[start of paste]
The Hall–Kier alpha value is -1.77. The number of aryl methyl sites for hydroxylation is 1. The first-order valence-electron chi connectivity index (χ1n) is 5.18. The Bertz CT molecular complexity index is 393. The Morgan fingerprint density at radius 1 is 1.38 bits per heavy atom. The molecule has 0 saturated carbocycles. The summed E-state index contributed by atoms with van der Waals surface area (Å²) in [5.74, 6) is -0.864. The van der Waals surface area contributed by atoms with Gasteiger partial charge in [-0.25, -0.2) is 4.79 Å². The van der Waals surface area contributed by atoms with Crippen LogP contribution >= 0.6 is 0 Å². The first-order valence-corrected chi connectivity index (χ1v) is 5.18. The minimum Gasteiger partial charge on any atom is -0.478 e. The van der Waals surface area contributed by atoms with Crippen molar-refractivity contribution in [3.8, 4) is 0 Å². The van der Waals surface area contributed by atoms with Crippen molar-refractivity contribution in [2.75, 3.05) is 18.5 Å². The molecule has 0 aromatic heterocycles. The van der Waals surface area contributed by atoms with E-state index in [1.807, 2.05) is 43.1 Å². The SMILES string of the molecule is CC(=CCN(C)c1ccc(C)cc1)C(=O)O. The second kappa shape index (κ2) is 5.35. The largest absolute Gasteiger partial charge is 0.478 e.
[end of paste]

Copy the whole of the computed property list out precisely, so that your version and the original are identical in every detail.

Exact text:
The Hall–Kier alpha value is -1.77. The number of aryl methyl sites for hydroxylation is 1. The first-order valence-electron chi connectivity index (χ1n) is 5.18. The Bertz CT molecular complexity index is 393. The Morgan fingerprint density at radius 1 is 1.38 bits per heavy atom. The molecule has 0 saturated carbocycles. The summed E-state index contributed by atoms with van der Waals surface area (Å²) in [5.74, 6) is -0.864. The van der Waals surface area contributed by atoms with Gasteiger partial charge in [-0.25, -0.2) is 4.79 Å². The van der Waals surface area contributed by atoms with Crippen LogP contribution >= 0.6 is 0 Å². The first-order valence-corrected chi connectivity index (χ1v) is 5.18. The minimum Gasteiger partial charge on any atom is -0.478 e. The van der Waals surface area contributed by atoms with Crippen molar-refractivity contribution in [3.8, 4) is 0 Å². The van der Waals surface area contributed by atoms with Crippen molar-refractivity contribution in [2.75, 3.05) is 18.5 Å². The molecule has 0 aromatic heterocycles. The van der Waals surface area contributed by atoms with E-state index in [1.807, 2.05) is 43.1 Å². The SMILES string of the molecule is CC(=CCN(C)c1ccc(C)cc1)C(=O)O. The second kappa shape index (κ2) is 5.35. The largest absolute Gasteiger partial charge is 0.478 e.